Education is a partnership between parents and teachers. Staff welcome parent contact and also appreciate any help in the classroom you might be able to offer. Please let your child’s teacher know if there are any special circumstances affecting your child. If you have any questions about school programmes or your child’s progress, please ask the class teacher.
We look forward to working in consultation with you to provide a high quality educational programme that meets the needs of your child.
The New Zealand Curriculum
“The New Zealand curriculum is a clear statement of what is deemed important in education at
a national level. It takes as its starting point a vision of our young people as lifelong learners who are confident and creative, connected, and actively involved. It includes a clear set of principles on which to base curriculum decision-making. It sets out values that are to be encouraged, modelled, and explored. It defines five key competencies that are critical to sustained learning and effective participation in society and that underline the emphasis on lifelong learning.”
– Karen Sewell, Secretary for Education
Our focus is on developing good listening skills, speaking clearly and loudly for others to hear, and asking appropriate questions.
You can help your child to become a better speaker and listener by:
- Giving your child time to answer questions and encouraging them to ask questions
- Encouraging them to join in family discussions and encouraging them to listen to others
- Showing them how to talk on the phone
- Showing them how to ask for help
- Telling them stories
- Encouraging your child to bring an item to show and talk about during news time – eg. photos, books, insects, cultural items, own arts and crafts.
Our focus for reading is to develop a love of books and establish good reading skills and strategies
You can help your child become a better reader by:
- Making reading part of your regular routine and ensuring reading is enjoyable
- Providing opportunities to practise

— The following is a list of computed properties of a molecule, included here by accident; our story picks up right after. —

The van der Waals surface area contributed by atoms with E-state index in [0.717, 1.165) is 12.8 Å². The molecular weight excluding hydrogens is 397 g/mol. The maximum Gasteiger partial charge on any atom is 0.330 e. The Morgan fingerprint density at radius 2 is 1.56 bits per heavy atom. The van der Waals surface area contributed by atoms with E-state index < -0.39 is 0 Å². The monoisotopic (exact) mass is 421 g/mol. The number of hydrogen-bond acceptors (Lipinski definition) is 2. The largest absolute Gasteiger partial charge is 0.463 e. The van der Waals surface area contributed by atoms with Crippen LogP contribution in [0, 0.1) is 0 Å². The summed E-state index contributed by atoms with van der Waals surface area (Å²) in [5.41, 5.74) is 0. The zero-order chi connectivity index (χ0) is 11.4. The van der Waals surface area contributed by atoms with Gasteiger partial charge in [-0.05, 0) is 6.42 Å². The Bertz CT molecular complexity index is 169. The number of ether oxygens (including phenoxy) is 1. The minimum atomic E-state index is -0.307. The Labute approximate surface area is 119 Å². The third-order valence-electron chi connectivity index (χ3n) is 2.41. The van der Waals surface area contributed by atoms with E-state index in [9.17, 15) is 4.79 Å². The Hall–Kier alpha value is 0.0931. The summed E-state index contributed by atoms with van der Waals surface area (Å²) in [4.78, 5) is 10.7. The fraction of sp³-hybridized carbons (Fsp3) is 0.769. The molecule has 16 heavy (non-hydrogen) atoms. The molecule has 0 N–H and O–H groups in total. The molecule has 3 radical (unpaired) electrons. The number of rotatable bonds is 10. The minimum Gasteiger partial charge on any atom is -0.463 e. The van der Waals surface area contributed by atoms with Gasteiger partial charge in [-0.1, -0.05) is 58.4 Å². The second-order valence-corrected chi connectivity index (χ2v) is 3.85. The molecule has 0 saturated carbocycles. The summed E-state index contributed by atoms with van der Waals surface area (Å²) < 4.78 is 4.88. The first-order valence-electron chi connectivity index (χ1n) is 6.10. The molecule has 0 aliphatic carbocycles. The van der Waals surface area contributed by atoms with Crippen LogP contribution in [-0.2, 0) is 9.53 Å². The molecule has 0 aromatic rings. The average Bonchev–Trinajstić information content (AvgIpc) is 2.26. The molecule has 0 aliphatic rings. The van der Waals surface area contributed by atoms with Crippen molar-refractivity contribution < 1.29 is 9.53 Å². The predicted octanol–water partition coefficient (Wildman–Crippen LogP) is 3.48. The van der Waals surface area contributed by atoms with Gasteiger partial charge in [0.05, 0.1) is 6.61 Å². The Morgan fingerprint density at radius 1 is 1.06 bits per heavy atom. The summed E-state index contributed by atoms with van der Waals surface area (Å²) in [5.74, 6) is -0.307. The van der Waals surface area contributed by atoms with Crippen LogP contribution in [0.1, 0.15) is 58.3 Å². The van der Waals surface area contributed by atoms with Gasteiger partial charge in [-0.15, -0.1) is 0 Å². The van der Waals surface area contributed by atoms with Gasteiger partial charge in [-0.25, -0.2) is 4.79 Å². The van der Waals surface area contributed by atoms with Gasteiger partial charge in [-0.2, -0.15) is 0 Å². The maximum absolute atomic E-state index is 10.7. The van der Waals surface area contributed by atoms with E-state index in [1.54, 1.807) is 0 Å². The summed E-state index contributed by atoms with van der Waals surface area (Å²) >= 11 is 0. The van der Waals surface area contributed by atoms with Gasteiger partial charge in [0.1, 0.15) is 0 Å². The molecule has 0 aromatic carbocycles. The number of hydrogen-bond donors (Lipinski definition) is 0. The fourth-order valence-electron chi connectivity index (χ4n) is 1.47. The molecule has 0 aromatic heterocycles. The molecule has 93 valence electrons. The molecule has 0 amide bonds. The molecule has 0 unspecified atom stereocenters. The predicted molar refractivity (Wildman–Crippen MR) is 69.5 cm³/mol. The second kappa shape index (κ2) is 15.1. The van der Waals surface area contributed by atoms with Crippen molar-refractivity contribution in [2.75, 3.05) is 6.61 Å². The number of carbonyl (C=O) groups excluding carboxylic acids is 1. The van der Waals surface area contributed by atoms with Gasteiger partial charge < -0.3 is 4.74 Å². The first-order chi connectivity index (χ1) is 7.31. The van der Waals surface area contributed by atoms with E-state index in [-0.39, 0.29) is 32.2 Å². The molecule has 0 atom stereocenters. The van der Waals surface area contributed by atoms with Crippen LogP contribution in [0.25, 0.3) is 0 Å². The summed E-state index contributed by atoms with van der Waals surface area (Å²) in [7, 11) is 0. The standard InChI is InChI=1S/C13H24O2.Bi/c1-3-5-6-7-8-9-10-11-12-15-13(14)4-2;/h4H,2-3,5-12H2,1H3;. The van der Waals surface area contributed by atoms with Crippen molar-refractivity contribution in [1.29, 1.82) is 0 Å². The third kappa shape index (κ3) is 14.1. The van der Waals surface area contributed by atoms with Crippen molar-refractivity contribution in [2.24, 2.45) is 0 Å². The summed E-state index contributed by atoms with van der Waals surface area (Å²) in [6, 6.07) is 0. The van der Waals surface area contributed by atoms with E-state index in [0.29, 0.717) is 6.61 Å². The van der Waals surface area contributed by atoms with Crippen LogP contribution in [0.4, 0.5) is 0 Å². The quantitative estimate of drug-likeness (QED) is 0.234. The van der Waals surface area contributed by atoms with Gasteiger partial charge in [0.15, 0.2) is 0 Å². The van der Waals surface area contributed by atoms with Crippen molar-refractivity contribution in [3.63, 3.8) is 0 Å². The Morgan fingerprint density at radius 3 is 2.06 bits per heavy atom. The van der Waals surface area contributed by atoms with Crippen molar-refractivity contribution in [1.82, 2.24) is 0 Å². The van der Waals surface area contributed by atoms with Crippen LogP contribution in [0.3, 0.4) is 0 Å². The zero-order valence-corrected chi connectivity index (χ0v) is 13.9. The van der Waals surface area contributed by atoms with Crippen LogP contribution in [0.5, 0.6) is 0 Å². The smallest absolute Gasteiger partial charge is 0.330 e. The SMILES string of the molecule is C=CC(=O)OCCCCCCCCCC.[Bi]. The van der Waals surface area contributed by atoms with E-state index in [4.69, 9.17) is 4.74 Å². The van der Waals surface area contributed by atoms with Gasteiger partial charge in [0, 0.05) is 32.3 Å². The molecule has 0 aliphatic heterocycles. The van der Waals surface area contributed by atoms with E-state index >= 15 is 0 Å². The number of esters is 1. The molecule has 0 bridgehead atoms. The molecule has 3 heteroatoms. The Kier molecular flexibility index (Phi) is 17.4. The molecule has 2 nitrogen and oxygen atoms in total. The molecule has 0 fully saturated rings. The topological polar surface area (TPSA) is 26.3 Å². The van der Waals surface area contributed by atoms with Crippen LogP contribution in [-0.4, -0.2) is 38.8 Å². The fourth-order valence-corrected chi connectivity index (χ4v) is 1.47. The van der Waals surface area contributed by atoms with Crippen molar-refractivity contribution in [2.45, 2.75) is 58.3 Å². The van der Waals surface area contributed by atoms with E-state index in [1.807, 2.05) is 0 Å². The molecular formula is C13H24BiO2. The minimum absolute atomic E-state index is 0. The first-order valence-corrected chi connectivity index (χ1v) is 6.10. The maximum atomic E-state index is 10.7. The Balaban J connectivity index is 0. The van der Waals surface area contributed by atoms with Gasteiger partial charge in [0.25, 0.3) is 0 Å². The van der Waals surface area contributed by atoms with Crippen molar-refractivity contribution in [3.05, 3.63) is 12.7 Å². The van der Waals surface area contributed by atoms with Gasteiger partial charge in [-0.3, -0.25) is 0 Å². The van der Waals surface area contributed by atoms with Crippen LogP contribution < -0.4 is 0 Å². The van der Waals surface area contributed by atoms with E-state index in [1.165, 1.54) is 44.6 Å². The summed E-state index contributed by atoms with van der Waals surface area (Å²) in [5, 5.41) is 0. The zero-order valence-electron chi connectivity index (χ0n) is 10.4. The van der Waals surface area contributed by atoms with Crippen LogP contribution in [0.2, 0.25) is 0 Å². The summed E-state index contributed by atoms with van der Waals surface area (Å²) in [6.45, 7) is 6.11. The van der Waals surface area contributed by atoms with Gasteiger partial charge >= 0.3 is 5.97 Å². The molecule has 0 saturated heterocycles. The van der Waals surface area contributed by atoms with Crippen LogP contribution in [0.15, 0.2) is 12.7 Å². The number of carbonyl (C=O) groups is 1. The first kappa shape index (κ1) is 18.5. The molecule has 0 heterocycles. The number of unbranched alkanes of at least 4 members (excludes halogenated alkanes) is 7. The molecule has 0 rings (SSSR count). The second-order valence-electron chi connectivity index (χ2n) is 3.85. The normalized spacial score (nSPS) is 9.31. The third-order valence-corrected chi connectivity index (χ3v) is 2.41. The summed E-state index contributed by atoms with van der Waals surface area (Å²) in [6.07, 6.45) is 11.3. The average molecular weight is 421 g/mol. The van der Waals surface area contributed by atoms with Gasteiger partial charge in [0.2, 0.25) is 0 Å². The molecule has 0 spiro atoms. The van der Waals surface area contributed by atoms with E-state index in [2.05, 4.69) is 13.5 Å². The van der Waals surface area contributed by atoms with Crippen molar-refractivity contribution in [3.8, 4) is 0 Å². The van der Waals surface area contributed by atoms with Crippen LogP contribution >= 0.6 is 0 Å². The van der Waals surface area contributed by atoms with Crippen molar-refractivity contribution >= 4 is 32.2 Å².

- Talking about the book with your child and encouraging them to retell the story
- Encouraging your child to use the pictures to help with meaning
- Read books to your child daily, find books which tap into your child's interests and imagination
- Join your public library and visit regularly
The books that your child brings home should be easy for them and enjoyable. Please ensure the books are returned to school.
As part of developing early reading skills, children need to be able to know the sounds of letter names and recognise some key words. These skills are prerequisites for reading and writing to occur.
You can help your child at home by:
- Looking for letters in the environment
- Playing ‘eye spy’
- Reading letters in your family names
- Alphabet and word bingo
- Flash cards
Our focus in writing is to encourage children to record their ideas on paper.
You can help your child at home by:
- Encouraging them to write
- Talking about their message
- Not writing for them
- Writing letters and notes to friends and relations
- Drawing a story
Our main focus in Maths is on developing children’s understanding of number concepts. Other mathematical areas that we cover are algebra, geometry, measurement
You can help your child at home by:
- Encouraging your child to do lots of counting
- Looking for numbers in the environment (on letter boxes, telephone numbers etc.)
- Solving simple real life problems – eg. if Grandma and Granddad come for tea, how many people will we have altogether?
- Encouraging your child to use counters or count using their fingers
- Encouraging them to play board games
- Asking your child to tell you how they ‘figured it out’